The European Union aims to achieve net-zero emissions of greenhouse gases in the next thirty years. A goal required for becoming climate-neutral that Spain shares, and which will not be easy to reach. The commitment to net-zero emissions demands from Europeans much more than merely cutting down the use of coal power plants – which they are already doing. Europe must double the speed of emission reductions in the industrial and energy sectors, quadruple it in residential and commercial uses (e.g., heating), and reverse the trend in transport. This is a colossal effort for the energy transition that has a bedevilling feature. The recipe for success: to stop burning fossil fuels, while misleadingly simple, becomes harder to achieve with each step towards it. After cutting emissions more than 20% since 1990, Europe wants to develop new industries to confront the challenges of the energy transition’s next phase.
In October 2017, the European Commission launched the European Battery Alliance, an industrial strategy pursuing the development and manufacturing of batteries within the Union. Batteries are indeed essential for tackling two core challenges: removing all emissions from power generation, and deepening electrification. However, batteries will not suffice for achieving climate neutrality. There are energy uses that are difficult, expensive, or just impossible to electrify. There is an old promise that has haunted the global energy system for over half a century for decarbonizing these uses whose hour might have finally arrived: hydrogen.
That’s what the International Energy Agency thinks. In June 2019, the IEA published a report on the future of hydrogen calling on OECD countries to ramp up their support for the energy vector. This call did not fall on deaf ears. By March 2020, the European Commission announced it would be launching the European Alliance for Clean Hydrogen sometime in summer 2020. If this initiative resembles the battery one, it will involve the participation of dozens of countries, hundreds of companies, and mobilize private and public investments in the billions of euros. Even before the COVID-19 crisis, this was a fantastic opportunity for Spain, which has strategic advantages for the development of renewable hydrogen. In the context of a lengthy recovery from the pandemic, the emergence of a hydrogen industry in Spain could be a historical chance for economic development.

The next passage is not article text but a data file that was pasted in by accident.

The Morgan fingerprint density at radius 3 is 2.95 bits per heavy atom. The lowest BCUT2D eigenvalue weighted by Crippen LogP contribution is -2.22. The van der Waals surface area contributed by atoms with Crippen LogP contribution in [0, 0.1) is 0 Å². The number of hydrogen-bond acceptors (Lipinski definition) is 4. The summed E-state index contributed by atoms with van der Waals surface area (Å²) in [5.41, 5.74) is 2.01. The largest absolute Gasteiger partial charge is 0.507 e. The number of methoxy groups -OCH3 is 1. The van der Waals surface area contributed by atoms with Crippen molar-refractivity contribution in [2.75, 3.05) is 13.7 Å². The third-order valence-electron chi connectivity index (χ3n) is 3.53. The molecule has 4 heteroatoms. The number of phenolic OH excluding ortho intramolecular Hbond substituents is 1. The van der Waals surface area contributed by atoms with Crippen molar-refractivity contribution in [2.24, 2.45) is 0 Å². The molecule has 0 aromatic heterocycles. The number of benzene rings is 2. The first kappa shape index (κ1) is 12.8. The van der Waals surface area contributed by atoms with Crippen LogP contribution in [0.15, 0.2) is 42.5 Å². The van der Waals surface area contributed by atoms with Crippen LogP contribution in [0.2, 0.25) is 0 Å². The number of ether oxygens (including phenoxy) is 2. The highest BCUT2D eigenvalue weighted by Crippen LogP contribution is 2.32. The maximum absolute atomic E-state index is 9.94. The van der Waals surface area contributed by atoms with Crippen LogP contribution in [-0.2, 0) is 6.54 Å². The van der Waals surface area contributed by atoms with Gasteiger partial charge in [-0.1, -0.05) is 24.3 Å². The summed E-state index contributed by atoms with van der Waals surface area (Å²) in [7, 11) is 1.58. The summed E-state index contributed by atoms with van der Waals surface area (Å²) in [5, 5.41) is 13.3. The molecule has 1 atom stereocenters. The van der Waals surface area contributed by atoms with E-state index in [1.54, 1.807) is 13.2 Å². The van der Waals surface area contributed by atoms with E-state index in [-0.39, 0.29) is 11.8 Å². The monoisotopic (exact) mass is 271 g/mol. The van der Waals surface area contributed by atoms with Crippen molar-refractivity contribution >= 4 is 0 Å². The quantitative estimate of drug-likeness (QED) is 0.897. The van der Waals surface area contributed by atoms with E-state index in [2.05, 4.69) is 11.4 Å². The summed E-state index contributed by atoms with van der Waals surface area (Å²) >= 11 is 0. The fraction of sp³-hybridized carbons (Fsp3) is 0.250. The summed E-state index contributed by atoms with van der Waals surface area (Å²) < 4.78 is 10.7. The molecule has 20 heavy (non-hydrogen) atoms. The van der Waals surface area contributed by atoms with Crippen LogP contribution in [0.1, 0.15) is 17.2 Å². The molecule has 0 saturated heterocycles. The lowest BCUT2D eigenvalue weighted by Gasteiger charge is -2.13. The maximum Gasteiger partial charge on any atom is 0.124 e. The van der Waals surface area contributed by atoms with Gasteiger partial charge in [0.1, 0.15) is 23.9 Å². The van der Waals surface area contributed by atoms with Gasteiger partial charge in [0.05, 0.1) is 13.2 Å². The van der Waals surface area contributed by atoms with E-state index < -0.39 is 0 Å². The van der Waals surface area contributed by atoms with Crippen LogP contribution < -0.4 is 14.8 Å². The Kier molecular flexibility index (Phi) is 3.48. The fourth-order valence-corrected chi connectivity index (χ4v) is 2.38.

It is convenient to take a step back and ask: Why is the European Alliance for Clean Hydrogen necessary? Before learning why Spain poses strategic advantages for hydrogen. There are two main reasons. First, hydrogen needs to decarbonize. Hydrogen is not freely available in nature. The production of hydrogen requires the transformation of another substance. Currently, about 98% of global hydrogen production relies on the conversion of natural gas and coal. The consequence is that, annually, hydrogen production emits the equivalent of Indonesia and the United Kingdom together. Today’s hydrogen is not useful for reducing GHG emissions. Even though the technologies for producing low-carbon hydrogen have existed for years, its use is marginal, mainly, because of their high costs. Policies supporting the production of clean hydrogen could accelerate the reduction of technology costs through economies of scale and learning. Second, currently, hydrogen’s demand is mainly as a feedstock for chemical processes than as an energy vector. The technologies required for fueling vehicles or generating power with hydrogen are well known. Still, their diffusion is minimal because there is no infrastructure to distribute hydrogen and fossil alternatives remain much cheaper. Governments can stimulate demand for hydrogen addressing structure needs and through economic incentives. These two reasons, the need to decarbonize hydrogen supply and to increase demand for substituting fossil fuels, make a case for the Alliance. But why has it to be European? Among other reasons, because hydrogen can help the Union stop being the largest importer of fossil fuels on the planet and reducing its energy dependence from about 70% for natural gas and 90% for crude oil and derivates.